Subject: Re: CVS commit: basesrc/bin/ksh
To: NetBSD Userlevel Technical Discussion List <firstname.lastname@example.org>
From: Matthias Buelow <email@example.com>
Date: 10/03/2002 05:42:05
Greg A. Woods writes:
> > Matthias Buelow wrote:
> > > That's why you don't export ENV.
> > That makes no sense. ENV is completly useless if it's not exported. If
> > you keep ENV local, subshells will have no aliases or keybindings. A
> > non-exported ENV has no other effect than ". shrc" in .profile.
> Well, if you use sub-shells.... :-)
Well, I have to add that as a matter of fact my .profile does export
ENV, I must've been a bit confused about matters when I wrote the
above, Joerg is right in that regard that it wouldn't make much
> Personally I've always thought that job control and sub-shells are more
> or less archaic features when you have a window system (and _everyone_
> has a window system, or at least a simulation of one: window(1) :-).
I use job control frequently, ^Z is typed much faster than starting
a new xterm.
> However iff you use the trick Korn suggested, and which I showed, then
> you can safely export $ENV and then any interactive subshell you start
> will indeed benefit from your personal customizations, while
> non-interactive shells won't lead you into relying on features other
> people's non-interactive shells don't have.
Given the rich command language of the Kornshell, there's little one
cannot do; and many things are not immediately obvious from a quick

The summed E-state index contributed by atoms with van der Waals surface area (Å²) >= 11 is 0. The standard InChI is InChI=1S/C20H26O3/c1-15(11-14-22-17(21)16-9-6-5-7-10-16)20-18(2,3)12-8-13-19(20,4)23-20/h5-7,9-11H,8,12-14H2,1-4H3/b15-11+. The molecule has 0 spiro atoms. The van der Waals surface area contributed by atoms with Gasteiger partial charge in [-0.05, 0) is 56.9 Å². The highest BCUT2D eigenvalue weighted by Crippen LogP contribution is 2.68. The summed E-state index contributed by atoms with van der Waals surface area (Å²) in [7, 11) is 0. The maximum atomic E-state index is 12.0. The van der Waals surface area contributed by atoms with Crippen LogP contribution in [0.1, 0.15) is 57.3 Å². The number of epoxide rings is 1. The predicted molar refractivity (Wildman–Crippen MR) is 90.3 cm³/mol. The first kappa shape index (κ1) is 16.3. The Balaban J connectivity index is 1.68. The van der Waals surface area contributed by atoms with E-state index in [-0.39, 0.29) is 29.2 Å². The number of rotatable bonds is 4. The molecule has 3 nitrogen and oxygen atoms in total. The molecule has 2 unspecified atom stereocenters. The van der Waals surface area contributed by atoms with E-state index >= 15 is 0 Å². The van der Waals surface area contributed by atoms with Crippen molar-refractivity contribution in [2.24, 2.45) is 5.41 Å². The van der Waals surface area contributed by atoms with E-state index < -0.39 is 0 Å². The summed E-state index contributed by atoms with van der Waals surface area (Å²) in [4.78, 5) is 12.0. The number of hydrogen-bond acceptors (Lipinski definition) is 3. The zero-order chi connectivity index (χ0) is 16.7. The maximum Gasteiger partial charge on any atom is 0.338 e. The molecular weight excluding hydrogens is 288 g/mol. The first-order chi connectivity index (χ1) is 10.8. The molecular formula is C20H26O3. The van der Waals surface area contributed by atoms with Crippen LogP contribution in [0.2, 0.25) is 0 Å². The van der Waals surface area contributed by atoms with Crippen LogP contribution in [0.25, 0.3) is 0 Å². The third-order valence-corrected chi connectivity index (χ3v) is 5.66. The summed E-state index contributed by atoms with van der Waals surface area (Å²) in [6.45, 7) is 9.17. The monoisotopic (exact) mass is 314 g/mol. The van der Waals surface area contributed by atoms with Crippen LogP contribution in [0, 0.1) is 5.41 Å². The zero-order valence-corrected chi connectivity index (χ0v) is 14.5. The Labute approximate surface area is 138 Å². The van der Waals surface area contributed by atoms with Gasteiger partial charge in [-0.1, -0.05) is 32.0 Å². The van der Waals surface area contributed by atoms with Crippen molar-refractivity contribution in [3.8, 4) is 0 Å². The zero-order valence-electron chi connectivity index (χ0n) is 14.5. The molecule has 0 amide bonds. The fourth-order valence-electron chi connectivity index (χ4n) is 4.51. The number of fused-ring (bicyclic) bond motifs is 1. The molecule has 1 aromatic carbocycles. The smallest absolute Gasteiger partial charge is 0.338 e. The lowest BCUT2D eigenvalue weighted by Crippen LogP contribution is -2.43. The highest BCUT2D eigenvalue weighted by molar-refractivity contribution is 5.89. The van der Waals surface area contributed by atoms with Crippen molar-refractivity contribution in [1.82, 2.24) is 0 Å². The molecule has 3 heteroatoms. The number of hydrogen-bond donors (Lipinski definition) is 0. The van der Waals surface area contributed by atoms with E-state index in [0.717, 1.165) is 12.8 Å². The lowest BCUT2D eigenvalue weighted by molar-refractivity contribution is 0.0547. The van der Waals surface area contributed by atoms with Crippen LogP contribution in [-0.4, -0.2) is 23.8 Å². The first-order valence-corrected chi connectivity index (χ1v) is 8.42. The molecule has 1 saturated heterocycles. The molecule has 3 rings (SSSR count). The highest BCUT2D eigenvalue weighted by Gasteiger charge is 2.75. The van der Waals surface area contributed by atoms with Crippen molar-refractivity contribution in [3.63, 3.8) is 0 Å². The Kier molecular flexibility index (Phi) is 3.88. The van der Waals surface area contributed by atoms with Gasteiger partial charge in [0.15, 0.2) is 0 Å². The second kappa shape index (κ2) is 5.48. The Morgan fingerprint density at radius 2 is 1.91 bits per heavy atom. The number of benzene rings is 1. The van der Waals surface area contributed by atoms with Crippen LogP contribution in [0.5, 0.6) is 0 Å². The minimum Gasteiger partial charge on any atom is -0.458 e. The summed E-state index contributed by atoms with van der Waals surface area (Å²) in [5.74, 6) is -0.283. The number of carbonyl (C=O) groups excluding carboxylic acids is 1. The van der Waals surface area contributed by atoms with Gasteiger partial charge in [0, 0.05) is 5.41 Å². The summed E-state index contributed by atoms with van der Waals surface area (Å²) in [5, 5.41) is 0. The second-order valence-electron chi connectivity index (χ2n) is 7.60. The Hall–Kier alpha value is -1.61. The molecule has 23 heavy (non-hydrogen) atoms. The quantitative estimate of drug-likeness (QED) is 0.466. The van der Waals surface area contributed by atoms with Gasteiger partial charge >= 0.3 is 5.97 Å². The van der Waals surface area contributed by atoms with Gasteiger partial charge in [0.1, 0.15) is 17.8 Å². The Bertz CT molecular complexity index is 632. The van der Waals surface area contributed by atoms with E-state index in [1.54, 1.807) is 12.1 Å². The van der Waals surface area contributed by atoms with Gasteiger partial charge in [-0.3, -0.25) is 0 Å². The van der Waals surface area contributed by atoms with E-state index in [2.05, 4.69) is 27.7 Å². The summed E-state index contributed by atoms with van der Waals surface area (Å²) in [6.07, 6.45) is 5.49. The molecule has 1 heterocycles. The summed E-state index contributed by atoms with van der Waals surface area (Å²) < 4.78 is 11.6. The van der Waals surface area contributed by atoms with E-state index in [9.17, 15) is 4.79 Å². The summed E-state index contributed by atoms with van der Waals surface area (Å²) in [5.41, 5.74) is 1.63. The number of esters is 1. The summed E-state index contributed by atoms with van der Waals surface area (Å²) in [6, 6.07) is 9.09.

read through the (ksh93) manpage, it's amazing what you discover when
you read Bolsky/Korn's book (I think I remember you also have it,
Greg), although, basically it's all hidden somewhere in the manpage,
or at least hinted at. Joerg: I don't really think that adding a new
set of (incompatible) startup files just as some cosmetic makeup makes
sense... the same can be achieved with rather little programming in
the shell's own command language. It's like with the PS1 shell
prompt; in bash you have an explicit set of escape sequences with are
replaced with certain system values, like the working directory
relative to the homedir (\w), host name (\h) and so on. It may be
convenient for beginners but then again, I've never seen beginners
worry about their shell prompt, they usually take what the system
predefines. However, the same sophistication wrt the prompt, if not
more, can be done in ksh aswell. It's just that it involves a little
programming and there're not predefined escape sequences. In bash, an
explicit feature is provided where in ksh the user is expected to use
the more general command language to achieve the same result. IMHO
the latter is a preferrable means of doing things, not just in shells.
Matthias Buelow, mkb(at)informatik.uni-wuerzburg.de